The Associated Press
KANSAS CITY, Mo. — October riverboat gambling revenues rose 4 percent statewide over the same month a year ago, but that number is skewed by a new St. Louis casino that wasn’t included in last year’s tally.
Patronage at the casinos also was up in the final month before the repeal of the state’s loss limits, but that also is tempered by Lumiere Place casino, which opened in December.
Without the $12.6 million reported by Lumiere Place, casino revenues for the month would be down about 6.4 percent statewide — though much of the money lost at Lumiere might have gone to other St. Louis-area riverboats. Without Lumiere’s attendance numbers, ridership statewide would be down about 8.3 percent.
Overall, gamblers lost nearly $131 million to the boats in October, with a statewide per-patron loss of $69.26.
In Kansas City, where casinos already are jittery about expanded gambling across the state line in Kansas, revenues dropped 3.5 percent from their year-ago levels and about 50,000 fewer people walked through the turnstiles during the month.
In its monthly report, the Missouri Gaming Commission said only one of the state’s 12 casinos, the Argosy in the Kansas City suburb of Riverside, showed an increase in patrons. One casino stayed about the same and nine saw a decline, while Lumiere Place did not have numbers to compare.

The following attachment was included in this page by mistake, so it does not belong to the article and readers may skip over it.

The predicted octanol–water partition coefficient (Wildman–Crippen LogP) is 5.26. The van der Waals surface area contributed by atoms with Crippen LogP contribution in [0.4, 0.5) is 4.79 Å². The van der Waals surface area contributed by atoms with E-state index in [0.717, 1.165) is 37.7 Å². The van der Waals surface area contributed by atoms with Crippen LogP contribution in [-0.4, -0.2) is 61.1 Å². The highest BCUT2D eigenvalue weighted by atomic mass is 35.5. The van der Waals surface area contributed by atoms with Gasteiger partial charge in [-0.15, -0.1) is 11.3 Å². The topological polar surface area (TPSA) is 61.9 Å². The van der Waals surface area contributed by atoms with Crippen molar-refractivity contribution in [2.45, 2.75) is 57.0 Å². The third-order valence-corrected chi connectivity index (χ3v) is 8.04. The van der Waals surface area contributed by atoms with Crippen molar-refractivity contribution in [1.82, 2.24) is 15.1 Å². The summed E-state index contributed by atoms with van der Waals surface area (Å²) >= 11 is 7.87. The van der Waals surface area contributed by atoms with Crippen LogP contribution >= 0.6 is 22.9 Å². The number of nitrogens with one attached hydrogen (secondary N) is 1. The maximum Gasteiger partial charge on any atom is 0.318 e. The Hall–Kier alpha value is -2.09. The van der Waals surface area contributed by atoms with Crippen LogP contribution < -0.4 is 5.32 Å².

The Argosy is one of only three casinos that reported an increase in revenues over October 2007, with a 3 percent rise. The other two are small-market riverboats in LaGrange, which saw a 9 percent increase, and in St. Joseph with a 2 percent increase.
Harrah’s in the St. Louis suburb of Maryland Heights had the biggest October revenues at $23.25 million, but that’s 8 percent lower than during the same month last year. The casino’s patrons lost an average of $80.15 per visit, which also is the state’s highest.
Less than a week after Missouri voters approved a measure removing the state’s unique loss limits, gambling officials say it’s too soon to know whether there has been any impact. Casinos were notified Friday morning by the state that the caps had been removed, effective immediately after Election Day.
While pushing Proposition A, which removed the $500 loss limit per two-hour “excursion,” proponents pointed to an estimate by the state auditor’s office that eliminating the cap would bring in an additional $105 million to $130 million in new money for schools.
That was before the economy went into a nosedive.